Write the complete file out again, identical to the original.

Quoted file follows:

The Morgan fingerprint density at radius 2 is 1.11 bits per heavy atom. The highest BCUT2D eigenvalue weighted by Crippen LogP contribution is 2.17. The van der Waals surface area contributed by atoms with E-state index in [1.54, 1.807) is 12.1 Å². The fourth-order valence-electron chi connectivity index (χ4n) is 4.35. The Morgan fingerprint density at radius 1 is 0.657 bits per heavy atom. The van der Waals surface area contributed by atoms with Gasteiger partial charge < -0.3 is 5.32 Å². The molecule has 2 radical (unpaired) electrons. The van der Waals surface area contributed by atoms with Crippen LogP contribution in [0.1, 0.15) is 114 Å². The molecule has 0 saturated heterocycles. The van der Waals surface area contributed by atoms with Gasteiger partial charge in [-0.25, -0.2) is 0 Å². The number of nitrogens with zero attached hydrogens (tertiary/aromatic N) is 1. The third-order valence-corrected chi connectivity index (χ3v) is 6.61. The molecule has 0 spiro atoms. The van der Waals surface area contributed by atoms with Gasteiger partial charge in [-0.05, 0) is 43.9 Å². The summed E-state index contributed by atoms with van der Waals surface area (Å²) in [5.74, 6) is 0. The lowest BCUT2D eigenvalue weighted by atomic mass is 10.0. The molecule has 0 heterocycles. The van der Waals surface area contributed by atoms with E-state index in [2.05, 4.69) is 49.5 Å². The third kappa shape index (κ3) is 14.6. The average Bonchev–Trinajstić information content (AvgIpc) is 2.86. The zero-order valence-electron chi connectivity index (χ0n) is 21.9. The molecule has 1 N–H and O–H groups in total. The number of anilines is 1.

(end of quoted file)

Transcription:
The Morgan fingerprint density at radius 2 is 1.11 bits per heavy atom. The highest BCUT2D eigenvalue weighted by Crippen LogP contribution is 2.17. The van der Waals surface area contributed by atoms with E-state index in [1.54, 1.807) is 12.1 Å². The fourth-order valence-electron chi connectivity index (χ4n) is 4.35. The Morgan fingerprint density at radius 1 is 0.657 bits per heavy atom. The van der Waals surface area contributed by atoms with Gasteiger partial charge < -0.3 is 5.32 Å². The molecule has 2 radical (unpaired) electrons. The van der Waals surface area contributed by atoms with Crippen LogP contribution in [0.1, 0.15) is 114 Å². The molecule has 0 saturated heterocycles. The van der Waals surface area contributed by atoms with Gasteiger partial charge in [-0.25, -0.2) is 0 Å². The number of nitrogens with zero attached hydrogens (tertiary/aromatic N) is 1. The third-order valence-corrected chi connectivity index (χ3v) is 6.61. The molecule has 0 spiro atoms. The van der Waals surface area contributed by atoms with Gasteiger partial charge in [-0.05, 0) is 43.9 Å². The summed E-state index contributed by atoms with van der Waals surface area (Å²) in [5.74, 6) is 0. The lowest BCUT2D eigenvalue weighted by atomic mass is 10.0. The molecule has 0 heterocycles. The van der Waals surface area contributed by atoms with E-state index in [2.05, 4.69) is 49.5 Å². The third kappa shape index (κ3) is 14.6. The average Bonchev–Trinajstić information content (AvgIpc) is 2.86. The zero-order valence-electron chi connectivity index (χ0n) is 21.9. The molecule has 1 N–H and O–H groups in total. The number of anilines is 1.